Blog Contributed by Dr. Christopher Murphy, Chief Strategic Growth & Communications Officer for Concept Schools, @DrChrisMurphy
One million species at risk of extinction, UN report warns
A landmark global assessment warns that the window is closing to safeguard biodiversity and a healthy planet. Yet solutions are in sight.
The bonds that hold nature together may be at risk of unraveling from deforestation, overfishing, development, and other human activities, a landmark United Nations report warns. Thanks to human pressures, one million species may be pushed to extinction in the next few years, with serious consequences for human beings as well as the rest of life on Earth.
“The evidence is crystal clear: Nature is in trouble. Therefore we are in trouble,” said Sandra Díaz, one of the co-chairs of the Global Assessment Report on Biodiversity and Ecosystem Services. A 40-page “Summary for Policy Makers” of the forthcoming full report (expected to exceed 1,500 pages) was released May 6 in Paris.
Based on a review of about 15,000 scientific and government sources and compiled by 145 expert authors from 50 countries, the global report is the first comprehensive look in 15 years at the state of the planet’s biodiversity. This report includes, for the first time, indigenous and local knowledge as well as scientific studies. The authors say they found overwhelming evidence that human activities are behind nature’s decline. They ranked the major drivers of species decline as land conversion, including deforestation; overfishing; bush meat hunting and poaching; climate change; pollution; and invasive alien species.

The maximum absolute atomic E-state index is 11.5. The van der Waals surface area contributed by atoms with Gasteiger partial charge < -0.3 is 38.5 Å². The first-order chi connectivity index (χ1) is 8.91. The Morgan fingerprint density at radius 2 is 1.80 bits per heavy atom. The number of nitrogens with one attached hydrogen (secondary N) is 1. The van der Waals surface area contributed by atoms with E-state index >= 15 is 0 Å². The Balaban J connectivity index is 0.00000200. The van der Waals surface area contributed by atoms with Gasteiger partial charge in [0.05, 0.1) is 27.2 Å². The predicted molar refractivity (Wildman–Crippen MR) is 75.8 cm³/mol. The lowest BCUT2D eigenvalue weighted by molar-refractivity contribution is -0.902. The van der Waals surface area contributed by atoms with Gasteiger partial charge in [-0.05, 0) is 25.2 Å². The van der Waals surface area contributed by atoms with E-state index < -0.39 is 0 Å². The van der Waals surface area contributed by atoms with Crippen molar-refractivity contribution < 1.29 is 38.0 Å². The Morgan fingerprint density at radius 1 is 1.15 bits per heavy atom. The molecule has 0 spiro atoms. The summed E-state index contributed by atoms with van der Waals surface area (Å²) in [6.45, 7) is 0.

Offshore Wind in California: Advancements on the North Coast
National Resource Defense Council
California, that state of iconic ocean wildlife and technological innovation, has a chance to chart yet another groundbreaking course. With support from local communities, developers, environmental groups, and former Governor Jerry Brown, the Bureau of Ocean Energy Management is taking steps toward a lease sale for offshore wind development. Reflective of that momentum, this Friday, May 3, California State Senator Mike McGuire, chair of the Joint Committee on Fisheries and Aquaculture, will host a hearing titled, California’s Fisheries and Wildlife: Can they co-exist with Offshore Wind Energy Development? The hearing will take place in Eureka, the area of the Golden State many consider to be best positioned for the first floating offshore wind development in California.
Federal and state agencies have the opportunity to blend California’s leadership on climate action and marine protections to create yet another shining example of smart ocean policy and energy innovation. The result—floating offshore wind energy—could be an enormous contributor to reaching California’s zero carbon energy targets, if we get it right.
Lake Michigan’s deadly ‘freak wave’ of 1954 is Chicago folklore. Turns out it was a meteotsunami. And they happen pretty often.
The Chicago Tribune
On a Saturday in June 1954, Marvin Katz motored his cabin cruiser onto Lake Michigan for what was supposed to be a pleasant day of fishing.
However, when his father became seasick, Katz headed back to shore to let him off and settled for dropping anchor near Chicago’s Montrose Harbor, where dozens of people, mostly fishermen, gathered on a lakefront breakwater.
Waiting for his first nibble of the morning, Katz remembers feeling the boat lightly rock. Then he looked toward shore and saw the breakwater had nearly been wiped clean: Some people were clinging to the rocks, others were floundering in the mouth of the harbor amid an entanglement of fishing rods and bait boxes.
“It just happened so fast. The water rose in seconds,” Katz, an 87-year-old Wilmette resident, recalled nearly 65 years later. “It was like an elevator was pushing it up. We looked up and realized all these people were in the water drowning and there was no one to help.”